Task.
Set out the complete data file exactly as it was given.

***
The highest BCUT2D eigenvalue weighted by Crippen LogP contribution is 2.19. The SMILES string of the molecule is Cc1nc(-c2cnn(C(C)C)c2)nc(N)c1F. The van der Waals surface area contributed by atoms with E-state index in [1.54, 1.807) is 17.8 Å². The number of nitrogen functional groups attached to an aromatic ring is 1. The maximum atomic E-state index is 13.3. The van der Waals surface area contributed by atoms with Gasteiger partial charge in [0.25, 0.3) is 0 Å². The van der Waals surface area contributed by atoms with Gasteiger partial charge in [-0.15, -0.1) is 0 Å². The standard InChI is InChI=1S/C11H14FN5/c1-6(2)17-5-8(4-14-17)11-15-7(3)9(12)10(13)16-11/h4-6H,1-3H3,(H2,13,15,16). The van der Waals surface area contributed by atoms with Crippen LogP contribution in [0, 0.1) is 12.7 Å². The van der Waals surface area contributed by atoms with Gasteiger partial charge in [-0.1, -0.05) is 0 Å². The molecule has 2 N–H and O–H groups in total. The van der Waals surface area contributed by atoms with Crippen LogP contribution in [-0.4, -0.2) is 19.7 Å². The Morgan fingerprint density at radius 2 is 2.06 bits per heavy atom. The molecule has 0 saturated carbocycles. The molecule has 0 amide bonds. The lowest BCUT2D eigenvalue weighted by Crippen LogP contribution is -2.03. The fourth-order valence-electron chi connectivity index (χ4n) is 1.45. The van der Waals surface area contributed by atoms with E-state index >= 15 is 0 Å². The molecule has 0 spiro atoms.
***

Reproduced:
The highest BCUT2D eigenvalue weighted by Crippen LogP contribution is 2.19. The SMILES string of the molecule is Cc1nc(-c2cnn(C(C)C)c2)nc(N)c1F. The van der Waals surface area contributed by atoms with E-state index in [1.54, 1.807) is 17.8 Å². The number of nitrogen functional groups attached to an aromatic ring is 1. The maximum atomic E-state index is 13.3. The van der Waals surface area contributed by atoms with Gasteiger partial charge in [0.25, 0.3) is 0 Å². The van der Waals surface area contributed by atoms with Gasteiger partial charge in [-0.15, -0.1) is 0 Å². The standard InChI is InChI=1S/C11H14FN5/c1-6(2)17-5-8(4-14-17)11-15-7(3)9(12)10(13)16-11/h4-6H,1-3H3,(H2,13,15,16). The van der Waals surface area contributed by atoms with Crippen LogP contribution in [0, 0.1) is 12.7 Å². The van der Waals surface area contributed by atoms with Gasteiger partial charge in [-0.1, -0.05) is 0 Å². The molecule has 2 N–H and O–H groups in total. The van der Waals surface area contributed by atoms with Crippen LogP contribution in [-0.4, -0.2) is 19.7 Å². The Morgan fingerprint density at radius 2 is 2.06 bits per heavy atom. The molecule has 0 saturated carbocycles. The molecule has 0 amide bonds. The lowest BCUT2D eigenvalue weighted by Crippen LogP contribution is -2.03. The fourth-order valence-electron chi connectivity index (χ4n) is 1.45. The van der Waals surface area contributed by atoms with E-state index >= 15 is 0 Å². The molecule has 0 spiro atoms.